FX, Fargo’s creator Noah Hawley, and Dan Stevens (Downton Abbey and the Beast in Disney’s Beauty and the Beast) team up for Legion, one of the trippiest comic book-inspired adaptations to date. Hawley’s found a twisted, albeit often confusing, way of showing what’s going on inside lead character David Haller’s mind that’s visually stunning. And if you hang in there past the pilot, the payoff is huge.
Legion is based on the Marvel Comics and is set in the X-Men world, however you don’t need to be a comic book fan or even that into the X-Men films to grasp what’s going on. Simply understanding that it all has to do with a world in which mutants exist is enough to provide entry into this wild, psychedelic series.
The mutant at the center of the story is incredibly powerful yet not necessarily a character anyone who hasn’t read the comics would have knowledge of. David’s the son of Professor Charles Xavier, although that’s not even hinted at in the first three episodes of the series. Legion’s origins are in the X-Men comics but Hawley takes a completely different approach to the mutant world, introducing David (Stevens) as a troubled man diagnosed with schizophrenia whose visions and abilities are not the result of an unstable mind but instead are signs of his incredible powers.
Because Hawley has found a unique method of introducing the audience to David’s mutant paranormal abilities, the pilot episode comes across a bit topsy-turvy. Down is up and up is sideways, and there’s even a dance routine thrown in to screw with your mind. However, even if some of what’s going on in the first episode is a little jarring, it’s so riveting and weird that you’re compelled to continue watching.
Without giving away any spoilers, episode one tracks David’s life in and out of trouble and hospitals in a non-linear fashion. Hawley introduces viewers to David’s world by filling out his environment with colorful characters including Lenny (Aubrey Plaza), Syd (Rachel Keller), and Amy (Katie Aselton). If you’re occasionally disoriented and not sure what’s real or just inside David’s head, then Hawley’s accomplished what he set out to do with the brain-teaser of a pilot.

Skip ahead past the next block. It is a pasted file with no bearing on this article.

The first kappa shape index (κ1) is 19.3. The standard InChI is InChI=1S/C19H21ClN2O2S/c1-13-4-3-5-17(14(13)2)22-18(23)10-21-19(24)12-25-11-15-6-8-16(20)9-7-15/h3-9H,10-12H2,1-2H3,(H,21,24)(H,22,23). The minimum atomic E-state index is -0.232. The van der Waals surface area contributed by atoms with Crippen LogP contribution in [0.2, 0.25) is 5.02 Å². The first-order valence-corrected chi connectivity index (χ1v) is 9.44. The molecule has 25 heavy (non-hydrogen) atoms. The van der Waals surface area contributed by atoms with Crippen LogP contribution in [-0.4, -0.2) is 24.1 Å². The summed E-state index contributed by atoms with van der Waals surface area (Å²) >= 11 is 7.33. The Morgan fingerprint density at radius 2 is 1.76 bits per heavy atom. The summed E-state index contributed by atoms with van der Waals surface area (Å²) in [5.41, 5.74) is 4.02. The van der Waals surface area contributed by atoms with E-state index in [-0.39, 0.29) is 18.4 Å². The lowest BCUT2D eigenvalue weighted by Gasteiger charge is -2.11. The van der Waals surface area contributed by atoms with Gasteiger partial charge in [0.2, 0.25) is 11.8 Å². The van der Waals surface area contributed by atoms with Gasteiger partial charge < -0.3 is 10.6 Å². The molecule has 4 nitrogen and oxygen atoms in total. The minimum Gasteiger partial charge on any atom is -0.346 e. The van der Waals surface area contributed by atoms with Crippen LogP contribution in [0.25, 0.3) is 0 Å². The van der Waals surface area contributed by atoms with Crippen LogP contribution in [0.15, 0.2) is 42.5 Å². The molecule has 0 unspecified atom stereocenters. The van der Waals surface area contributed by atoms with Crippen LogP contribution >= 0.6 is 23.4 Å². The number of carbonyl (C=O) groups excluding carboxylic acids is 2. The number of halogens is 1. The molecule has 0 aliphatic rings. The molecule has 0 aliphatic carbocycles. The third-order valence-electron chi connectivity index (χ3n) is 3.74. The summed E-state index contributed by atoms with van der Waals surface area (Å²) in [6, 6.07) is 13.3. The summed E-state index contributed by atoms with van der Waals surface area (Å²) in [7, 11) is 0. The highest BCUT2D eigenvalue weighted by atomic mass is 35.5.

David’s story becomes less confusing and easier to piece together in episodes two and three. It becomes clearer what’s taking place in reality and what’s going on in David’s imagination. As Melanie Bird, Fargo alum Jean Smart plays a pivotal role in explaining to David, and thus the audience, the reality of his situation and why he’s considered one of the most powerful mutants on the planet.
Legion makes the audience pay attention and think. (If you miss anything, back up and rewatch the scene because it’ll likely be referenced or tie into something later in the series.) Noah Hawley has taken the genre, given it a swift kick in the butt, and created something bold, mind-bending, and extraordinary. Hawley also made the perfect choice in casting Stevens in the lead as he’s charming, sympathetic, yet strangely unnerving as David, leaving you feeling a little off-kilter as he takes you into his character’s odd mind. There’s nothing like Legion on TV and after watching the first three episodes, I can’t wait to further explore this bizarre and incredibly entertaining world.